Jalil Parkar, a doctor who treated him, said the politician had gone into cardio-respiratory arrest “which we tried to revive (him from), but we were unable to revive.”

Thackeray, a one-time cartoonist, formed the Shiv Sena — which means Shiva’s Army — in 1966 in Maharashtra. The political party’s main aim has been to keep people who are not from Maharashtra out of the state and stem the spread of Islam and western values.

Thackeray’s Sena is among the most xenophobic of India’s Hindu right-wing political parties and held power in Mumbai from 1995 to 2000. His supporters often called him Hindu Hriday Samrat or emperor of Hindu hearts.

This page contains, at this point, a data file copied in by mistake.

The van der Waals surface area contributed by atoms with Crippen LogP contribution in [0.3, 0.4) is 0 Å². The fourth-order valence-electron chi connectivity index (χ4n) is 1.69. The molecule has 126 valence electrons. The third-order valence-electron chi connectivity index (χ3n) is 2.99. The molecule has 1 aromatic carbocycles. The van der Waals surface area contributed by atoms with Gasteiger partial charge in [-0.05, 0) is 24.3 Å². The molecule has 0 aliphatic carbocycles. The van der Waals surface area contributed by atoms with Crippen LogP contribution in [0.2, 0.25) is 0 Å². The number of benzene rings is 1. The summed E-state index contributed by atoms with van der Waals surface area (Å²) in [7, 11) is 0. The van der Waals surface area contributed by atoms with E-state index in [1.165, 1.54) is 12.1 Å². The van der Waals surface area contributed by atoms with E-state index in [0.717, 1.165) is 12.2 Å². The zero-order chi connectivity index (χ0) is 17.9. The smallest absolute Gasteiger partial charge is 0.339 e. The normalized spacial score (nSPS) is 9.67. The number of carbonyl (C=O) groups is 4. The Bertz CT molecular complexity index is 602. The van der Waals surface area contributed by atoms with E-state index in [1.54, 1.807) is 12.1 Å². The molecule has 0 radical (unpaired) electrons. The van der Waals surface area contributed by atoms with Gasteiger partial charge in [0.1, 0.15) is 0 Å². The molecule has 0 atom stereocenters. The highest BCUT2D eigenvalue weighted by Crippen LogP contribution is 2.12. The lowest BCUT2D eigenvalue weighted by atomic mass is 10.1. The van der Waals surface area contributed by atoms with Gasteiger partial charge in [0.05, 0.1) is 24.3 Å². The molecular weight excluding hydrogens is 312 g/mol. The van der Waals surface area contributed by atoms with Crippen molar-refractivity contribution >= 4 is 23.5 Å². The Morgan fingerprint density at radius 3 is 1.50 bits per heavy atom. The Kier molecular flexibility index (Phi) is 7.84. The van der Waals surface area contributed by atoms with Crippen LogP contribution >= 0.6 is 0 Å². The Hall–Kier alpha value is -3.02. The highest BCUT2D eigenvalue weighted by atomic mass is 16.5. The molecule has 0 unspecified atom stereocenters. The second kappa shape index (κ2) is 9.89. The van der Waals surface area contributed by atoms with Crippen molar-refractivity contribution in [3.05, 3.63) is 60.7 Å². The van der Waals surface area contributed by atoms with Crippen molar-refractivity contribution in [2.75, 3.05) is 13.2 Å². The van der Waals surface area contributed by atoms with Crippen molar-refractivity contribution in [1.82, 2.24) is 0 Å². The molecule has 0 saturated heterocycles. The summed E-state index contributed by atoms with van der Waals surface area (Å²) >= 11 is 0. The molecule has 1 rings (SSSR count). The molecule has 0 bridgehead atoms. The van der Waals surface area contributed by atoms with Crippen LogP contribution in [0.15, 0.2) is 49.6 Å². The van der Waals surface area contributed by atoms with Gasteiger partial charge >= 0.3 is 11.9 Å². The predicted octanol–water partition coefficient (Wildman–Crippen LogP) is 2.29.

As news of his death was announced outside his residence in Mumbai, India’s financial capital, many of his supporters sobbed and burst into tears.

Thousands of his followers from across his power base in the western state of Maharashtra began gathering outside his home in the state capital as the news of his ill health spread earlier this week. Mumbai police were on high alert because of the violent history of the group.

In 1992, members of Hindu right-wing groups, including the Sena and the Bharatiya Janata Party, were instrumental in destroying a 16th century mosque in north India that they said was the birthplace of the Hindu god Rama, and Thackeray was blamed for the violence and rioting that followed. In Mumbai alone, nearly 1,000 people were killed.